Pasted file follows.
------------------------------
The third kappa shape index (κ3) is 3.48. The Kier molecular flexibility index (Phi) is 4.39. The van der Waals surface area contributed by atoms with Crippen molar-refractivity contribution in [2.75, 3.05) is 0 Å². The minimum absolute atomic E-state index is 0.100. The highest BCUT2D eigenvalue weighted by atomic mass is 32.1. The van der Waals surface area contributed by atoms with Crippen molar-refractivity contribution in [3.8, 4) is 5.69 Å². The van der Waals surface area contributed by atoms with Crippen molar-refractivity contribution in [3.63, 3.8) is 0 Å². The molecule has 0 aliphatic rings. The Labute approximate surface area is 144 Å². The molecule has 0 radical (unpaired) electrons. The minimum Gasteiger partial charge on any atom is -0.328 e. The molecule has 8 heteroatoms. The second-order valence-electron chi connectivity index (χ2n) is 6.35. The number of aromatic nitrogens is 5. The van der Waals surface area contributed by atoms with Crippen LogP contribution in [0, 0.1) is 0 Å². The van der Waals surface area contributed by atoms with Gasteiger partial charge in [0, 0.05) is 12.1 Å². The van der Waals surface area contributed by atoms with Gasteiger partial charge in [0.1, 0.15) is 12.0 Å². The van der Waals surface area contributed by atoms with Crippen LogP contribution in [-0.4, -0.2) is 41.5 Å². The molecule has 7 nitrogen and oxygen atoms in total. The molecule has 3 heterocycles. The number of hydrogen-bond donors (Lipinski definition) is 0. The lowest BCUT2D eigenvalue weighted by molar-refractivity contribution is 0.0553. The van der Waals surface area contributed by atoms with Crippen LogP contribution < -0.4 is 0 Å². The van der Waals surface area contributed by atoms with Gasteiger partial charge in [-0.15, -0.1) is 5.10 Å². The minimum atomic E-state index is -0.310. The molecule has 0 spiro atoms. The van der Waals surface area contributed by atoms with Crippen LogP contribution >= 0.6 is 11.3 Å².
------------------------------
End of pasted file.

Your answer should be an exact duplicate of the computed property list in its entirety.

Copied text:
The third kappa shape index (κ3) is 3.48. The Kier molecular flexibility index (Phi) is 4.39. The van der Waals surface area contributed by atoms with Crippen molar-refractivity contribution in [2.75, 3.05) is 0 Å². The minimum absolute atomic E-state index is 0.100. The highest BCUT2D eigenvalue weighted by atomic mass is 32.1. The van der Waals surface area contributed by atoms with Crippen molar-refractivity contribution in [3.8, 4) is 5.69 Å². The van der Waals surface area contributed by atoms with Crippen molar-refractivity contribution in [3.63, 3.8) is 0 Å². The molecule has 0 aliphatic rings. The Labute approximate surface area is 144 Å². The molecule has 0 radical (unpaired) electrons. The minimum Gasteiger partial charge on any atom is -0.328 e. The molecule has 8 heteroatoms. The second-order valence-electron chi connectivity index (χ2n) is 6.35. The number of aromatic nitrogens is 5. The van der Waals surface area contributed by atoms with Crippen LogP contribution in [0, 0.1) is 0 Å². The van der Waals surface area contributed by atoms with Gasteiger partial charge in [0, 0.05) is 12.1 Å². The van der Waals surface area contributed by atoms with Gasteiger partial charge in [0.1, 0.15) is 12.0 Å². The van der Waals surface area contributed by atoms with Crippen LogP contribution in [-0.4, -0.2) is 41.5 Å². The molecule has 7 nitrogen and oxygen atoms in total. The molecule has 3 heterocycles. The number of hydrogen-bond donors (Lipinski definition) is 0. The lowest BCUT2D eigenvalue weighted by molar-refractivity contribution is 0.0553. The van der Waals surface area contributed by atoms with Crippen LogP contribution < -0.4 is 0 Å². The van der Waals surface area contributed by atoms with Gasteiger partial charge in [-0.15, -0.1) is 5.10 Å². The minimum atomic E-state index is -0.310. The molecule has 0 spiro atoms. The van der Waals surface area contributed by atoms with Crippen LogP contribution >= 0.6 is 11.3 Å².